Warning: This is a rather reflective, navel-gazing post, so feel free to skip it if you’re here for knitting. There will be more next post, I promise!
Though I’ve made long distance moves before, in more turbulent times in my life, the move this summer has been particularly hard for me. We left a place we loved and people we adored for the great unknown, and maybe that’s why it was so difficult. I was very much ready to leave DC and Boston, and felt I was leaving some bad experiences behind me, but this time I was leaving friends who’d come to feel like family and a nurturing academic and professional environment. Kalamazoo had really become home more than any other place I’d lived, and I wasn’t anywhere near ready to leave.
Since we’ve been here, I’ve been trying to adjust but coming up short. I wasn’t working all summer, and was waiting to hear back from a program regarding my admission status. I felt like I was on hold, waiting to really start my life as an adult. I did end up getting into said program but, for reasons I won’t really get into here, I’ve decided not to attend. This was another large setback for me, mainly because I had such high hopes for this new direction in my life. I’ve found myself confused, making big decisions, letting go (at least for now) of a dream, and missing my friends terribly. I’ve been trying to meet people here, but have run into some resistance, and forgot how lonely it could be when you don’t have a community around you that shares your beliefs and ideals. Times, they have been hard, and I’ve been feeling sad and nostalgic much more than I’ve felt hopeful and excited about our future. Perhaps what’s so hard is that, while all of my previous moves were for school and thus temporary, this may be rather permanent: J has a tenure-track job (yay!) and, since they’re rather hard to come by in today’s job and academic climate, we’ll more than likely be putting down roots in an area that, as of yet, has felt less than welcoming.
In my stocking last Christmas, my mom wrapped a tiny, stuffed wall-hanging that says “Happiness is Homemade,” and I’ve got it hanging on our bathroom door. I walk by that little placard every day, and often think nothing of it, other than the fact that it’s cute and reflects my crafty pursuits with its handstitching and button adornment. Lately, though, I’ve found myself thinking about its other meaning, and realizing just how wise the saying is. We are all, I’ve come to understand, in charge of making our own happiness.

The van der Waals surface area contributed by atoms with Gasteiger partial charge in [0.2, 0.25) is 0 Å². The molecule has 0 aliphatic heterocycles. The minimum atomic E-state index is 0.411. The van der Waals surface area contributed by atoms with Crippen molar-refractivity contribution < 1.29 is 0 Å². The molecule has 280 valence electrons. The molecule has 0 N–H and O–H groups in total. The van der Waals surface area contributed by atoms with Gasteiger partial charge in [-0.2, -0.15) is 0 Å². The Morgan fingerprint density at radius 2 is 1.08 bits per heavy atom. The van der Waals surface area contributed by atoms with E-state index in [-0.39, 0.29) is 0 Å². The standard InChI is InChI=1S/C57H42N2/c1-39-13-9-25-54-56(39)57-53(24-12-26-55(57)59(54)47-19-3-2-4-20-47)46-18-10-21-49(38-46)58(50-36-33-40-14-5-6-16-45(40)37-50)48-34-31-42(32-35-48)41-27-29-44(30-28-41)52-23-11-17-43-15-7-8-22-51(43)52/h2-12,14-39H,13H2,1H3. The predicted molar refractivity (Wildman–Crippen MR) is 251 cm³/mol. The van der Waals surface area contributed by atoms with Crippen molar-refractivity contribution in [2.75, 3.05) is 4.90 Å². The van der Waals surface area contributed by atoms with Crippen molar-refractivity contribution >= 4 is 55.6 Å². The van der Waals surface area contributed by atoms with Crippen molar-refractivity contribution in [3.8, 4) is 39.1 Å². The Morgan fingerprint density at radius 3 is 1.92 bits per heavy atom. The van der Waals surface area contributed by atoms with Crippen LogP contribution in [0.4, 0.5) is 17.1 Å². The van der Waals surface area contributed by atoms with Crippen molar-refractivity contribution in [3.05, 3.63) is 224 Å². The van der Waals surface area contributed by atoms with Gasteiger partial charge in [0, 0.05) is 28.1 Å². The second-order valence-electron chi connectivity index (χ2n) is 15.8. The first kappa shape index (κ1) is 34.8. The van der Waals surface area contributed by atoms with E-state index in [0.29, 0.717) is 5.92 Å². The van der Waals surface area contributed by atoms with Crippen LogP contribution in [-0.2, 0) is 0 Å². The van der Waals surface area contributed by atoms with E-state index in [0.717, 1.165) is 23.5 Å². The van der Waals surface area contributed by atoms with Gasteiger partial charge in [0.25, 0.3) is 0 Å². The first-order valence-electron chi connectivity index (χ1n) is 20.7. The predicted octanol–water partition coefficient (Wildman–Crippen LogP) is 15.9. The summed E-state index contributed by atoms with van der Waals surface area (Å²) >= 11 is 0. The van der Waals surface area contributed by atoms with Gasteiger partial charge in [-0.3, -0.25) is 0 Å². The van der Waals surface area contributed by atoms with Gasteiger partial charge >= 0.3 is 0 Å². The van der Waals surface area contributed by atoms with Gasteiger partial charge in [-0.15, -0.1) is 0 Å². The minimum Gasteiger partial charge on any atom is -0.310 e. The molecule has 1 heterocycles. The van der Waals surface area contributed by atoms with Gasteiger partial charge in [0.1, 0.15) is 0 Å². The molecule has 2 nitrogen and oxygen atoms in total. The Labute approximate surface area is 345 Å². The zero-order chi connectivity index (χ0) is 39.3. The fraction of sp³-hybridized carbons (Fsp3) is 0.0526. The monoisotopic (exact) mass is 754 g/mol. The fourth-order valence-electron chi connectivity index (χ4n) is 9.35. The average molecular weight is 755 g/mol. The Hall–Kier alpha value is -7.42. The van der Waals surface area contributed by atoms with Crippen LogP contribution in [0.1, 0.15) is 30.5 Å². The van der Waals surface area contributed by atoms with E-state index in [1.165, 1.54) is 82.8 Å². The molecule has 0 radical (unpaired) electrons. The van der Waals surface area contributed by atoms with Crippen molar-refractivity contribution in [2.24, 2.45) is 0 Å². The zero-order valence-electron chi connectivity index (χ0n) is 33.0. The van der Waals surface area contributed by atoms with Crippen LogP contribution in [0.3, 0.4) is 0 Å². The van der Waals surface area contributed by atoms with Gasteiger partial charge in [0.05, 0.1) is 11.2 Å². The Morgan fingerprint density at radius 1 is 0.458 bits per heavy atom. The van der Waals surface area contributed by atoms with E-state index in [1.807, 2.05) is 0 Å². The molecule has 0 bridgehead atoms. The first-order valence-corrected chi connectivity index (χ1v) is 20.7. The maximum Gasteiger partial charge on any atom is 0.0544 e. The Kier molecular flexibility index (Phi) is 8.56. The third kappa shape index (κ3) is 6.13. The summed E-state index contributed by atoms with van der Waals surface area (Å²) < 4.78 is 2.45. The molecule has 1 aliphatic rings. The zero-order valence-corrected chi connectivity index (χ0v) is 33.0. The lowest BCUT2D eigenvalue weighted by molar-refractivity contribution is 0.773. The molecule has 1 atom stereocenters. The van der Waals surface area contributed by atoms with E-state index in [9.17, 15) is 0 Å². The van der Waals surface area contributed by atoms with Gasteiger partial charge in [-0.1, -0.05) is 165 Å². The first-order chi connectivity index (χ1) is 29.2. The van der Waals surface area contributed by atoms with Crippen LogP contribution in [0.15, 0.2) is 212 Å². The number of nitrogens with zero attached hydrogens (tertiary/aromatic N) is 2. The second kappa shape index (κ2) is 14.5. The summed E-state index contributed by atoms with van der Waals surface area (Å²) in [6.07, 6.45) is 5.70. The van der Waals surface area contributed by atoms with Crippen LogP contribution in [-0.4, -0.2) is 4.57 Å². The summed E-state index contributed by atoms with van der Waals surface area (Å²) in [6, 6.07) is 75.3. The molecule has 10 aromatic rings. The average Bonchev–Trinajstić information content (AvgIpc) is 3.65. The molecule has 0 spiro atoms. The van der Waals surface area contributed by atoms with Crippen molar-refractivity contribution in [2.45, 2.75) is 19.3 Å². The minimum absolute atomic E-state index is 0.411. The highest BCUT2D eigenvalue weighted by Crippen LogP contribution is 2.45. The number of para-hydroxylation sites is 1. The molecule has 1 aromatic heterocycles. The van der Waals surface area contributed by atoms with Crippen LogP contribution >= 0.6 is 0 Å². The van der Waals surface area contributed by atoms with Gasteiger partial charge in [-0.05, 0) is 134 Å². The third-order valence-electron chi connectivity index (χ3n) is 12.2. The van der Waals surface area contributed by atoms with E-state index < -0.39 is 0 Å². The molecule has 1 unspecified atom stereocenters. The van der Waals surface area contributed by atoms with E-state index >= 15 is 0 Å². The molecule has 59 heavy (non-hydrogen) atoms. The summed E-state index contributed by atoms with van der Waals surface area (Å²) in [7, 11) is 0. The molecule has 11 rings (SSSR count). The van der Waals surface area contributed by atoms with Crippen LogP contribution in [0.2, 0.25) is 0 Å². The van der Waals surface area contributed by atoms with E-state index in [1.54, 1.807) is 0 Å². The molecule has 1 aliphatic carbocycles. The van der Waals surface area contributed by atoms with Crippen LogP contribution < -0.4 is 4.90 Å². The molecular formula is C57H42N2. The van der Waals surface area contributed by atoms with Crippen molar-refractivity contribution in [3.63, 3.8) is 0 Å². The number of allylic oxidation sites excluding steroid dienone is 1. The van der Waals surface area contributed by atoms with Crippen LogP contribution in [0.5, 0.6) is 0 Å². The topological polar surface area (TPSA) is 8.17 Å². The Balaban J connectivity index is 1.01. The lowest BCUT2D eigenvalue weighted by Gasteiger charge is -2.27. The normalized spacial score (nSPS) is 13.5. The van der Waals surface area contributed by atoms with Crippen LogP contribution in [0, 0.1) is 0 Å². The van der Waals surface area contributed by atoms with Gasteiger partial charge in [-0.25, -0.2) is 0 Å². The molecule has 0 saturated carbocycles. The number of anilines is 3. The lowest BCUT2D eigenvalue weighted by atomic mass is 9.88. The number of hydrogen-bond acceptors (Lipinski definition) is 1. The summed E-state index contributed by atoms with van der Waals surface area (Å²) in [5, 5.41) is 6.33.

I’ve often felt rather out of control in life: I always trust that there’s some sort of grand plan, that there’s one thing out there I’m meant to do, and that I’ll only be happy if that’s my path. I’ve recently come to realize just how silly that idea is. For my entire life, I’ve wondered if I’m “meant to” be an academic, an English professor, or a high school teacher (and, more recently, a mother), and I’ve put so much pressure on myself to make the “right” decision, never entertaining the idea that I could be happy doing a number of things. As the lovely Emma Thompson as Elinor Dashwood says, in what is definitely my favorite movie of all time, “After all, there is something bewitching in the idea of one’s happiness depending entirely upon one person.” Though she’s talking about relationships, her statement is so applicable to what I’m feeling lately. Letting go, making small decisions that feel right right now, and working to make my own happiness every day are really the only things I can do in the face of uncertainty, which seems to be the default status of our lives.
So that’s what I’m working on lately: whipping up some homemade happiness, and letting go of my rigid expectations. I’m not going to be a high school teacher, at least not any time soon, but that does not mean that I can’t be an educator. I’ve recently secured a part-time position at a school where I feel inspired, where I can really make a difference, and that is all I’ve wanted; reaching my students is my main priority, and I’ve found an environment where I can do just that. I’m working at exercising more to feel happier physically, throwing myself into my teaching (about which I’m more excited than I’ve ever been, which is a very good sign), and relying on old friends and my wonderful husband when I feel lonely in our new place. I can’t control what happens next, and I’m working at being okay with that. I’m living in the moment so that what comes next will feel less jarring, whatever it happens to be.
So that’s what’s important right now: the constants of loving friends, wherever they live, a supportive husband, and the little joys of day to day life. Of course, kitty snuggles and woolly yarn are helping, too.